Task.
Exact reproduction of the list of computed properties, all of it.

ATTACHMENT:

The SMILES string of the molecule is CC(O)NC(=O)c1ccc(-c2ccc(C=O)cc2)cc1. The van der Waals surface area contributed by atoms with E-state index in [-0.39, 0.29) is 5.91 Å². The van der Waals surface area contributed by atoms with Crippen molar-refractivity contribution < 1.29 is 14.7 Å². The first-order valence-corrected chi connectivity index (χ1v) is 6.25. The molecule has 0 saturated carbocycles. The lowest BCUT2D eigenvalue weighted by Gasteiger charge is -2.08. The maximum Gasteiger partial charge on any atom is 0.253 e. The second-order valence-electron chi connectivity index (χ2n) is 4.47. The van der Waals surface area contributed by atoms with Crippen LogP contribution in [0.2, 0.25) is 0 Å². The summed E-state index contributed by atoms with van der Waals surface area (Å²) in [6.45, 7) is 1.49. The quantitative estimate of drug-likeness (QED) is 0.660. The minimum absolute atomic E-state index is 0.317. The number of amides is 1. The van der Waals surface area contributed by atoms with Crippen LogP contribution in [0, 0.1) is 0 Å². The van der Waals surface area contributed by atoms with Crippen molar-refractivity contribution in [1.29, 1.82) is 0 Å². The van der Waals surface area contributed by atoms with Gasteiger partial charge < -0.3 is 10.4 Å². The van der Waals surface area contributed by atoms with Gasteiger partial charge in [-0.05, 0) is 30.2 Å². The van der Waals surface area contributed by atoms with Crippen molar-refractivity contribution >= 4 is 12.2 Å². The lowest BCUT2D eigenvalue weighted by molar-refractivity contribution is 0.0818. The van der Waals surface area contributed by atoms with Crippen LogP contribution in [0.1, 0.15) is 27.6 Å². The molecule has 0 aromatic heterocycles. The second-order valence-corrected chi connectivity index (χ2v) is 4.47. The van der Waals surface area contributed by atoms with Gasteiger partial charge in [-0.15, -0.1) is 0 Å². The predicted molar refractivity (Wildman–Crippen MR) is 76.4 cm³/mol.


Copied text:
The SMILES string of the molecule is CC(O)NC(=O)c1ccc(-c2ccc(C=O)cc2)cc1. The van der Waals surface area contributed by atoms with E-state index in [-0.39, 0.29) is 5.91 Å². The van der Waals surface area contributed by atoms with Crippen molar-refractivity contribution < 1.29 is 14.7 Å². The first-order valence-corrected chi connectivity index (χ1v) is 6.25. The molecule has 0 saturated carbocycles. The lowest BCUT2D eigenvalue weighted by Gasteiger charge is -2.08. The maximum Gasteiger partial charge on any atom is 0.253 e. The second-order valence-electron chi connectivity index (χ2n) is 4.47. The van der Waals surface area contributed by atoms with Crippen LogP contribution in [0.2, 0.25) is 0 Å². The summed E-state index contributed by atoms with van der Waals surface area (Å²) in [6.45, 7) is 1.49. The quantitative estimate of drug-likeness (QED) is 0.660. The minimum absolute atomic E-state index is 0.317. The number of amides is 1. The van der Waals surface area contributed by atoms with Crippen LogP contribution in [0, 0.1) is 0 Å². The van der Waals surface area contributed by atoms with Crippen molar-refractivity contribution in [1.29, 1.82) is 0 Å². The van der Waals surface area contributed by atoms with Gasteiger partial charge < -0.3 is 10.4 Å². The van der Waals surface area contributed by atoms with Gasteiger partial charge in [-0.05, 0) is 30.2 Å². The van der Waals surface area contributed by atoms with Crippen molar-refractivity contribution >= 4 is 12.2 Å². The lowest BCUT2D eigenvalue weighted by molar-refractivity contribution is 0.0818. The van der Waals surface area contributed by atoms with Crippen LogP contribution in [0.1, 0.15) is 27.6 Å². The molecule has 0 aromatic heterocycles. The second-order valence-corrected chi connectivity index (χ2v) is 4.47. The van der Waals surface area contributed by atoms with Gasteiger partial charge in [-0.15, -0.1) is 0 Å². The predicted molar refractivity (Wildman–Crippen MR) is 76.4 cm³/mol.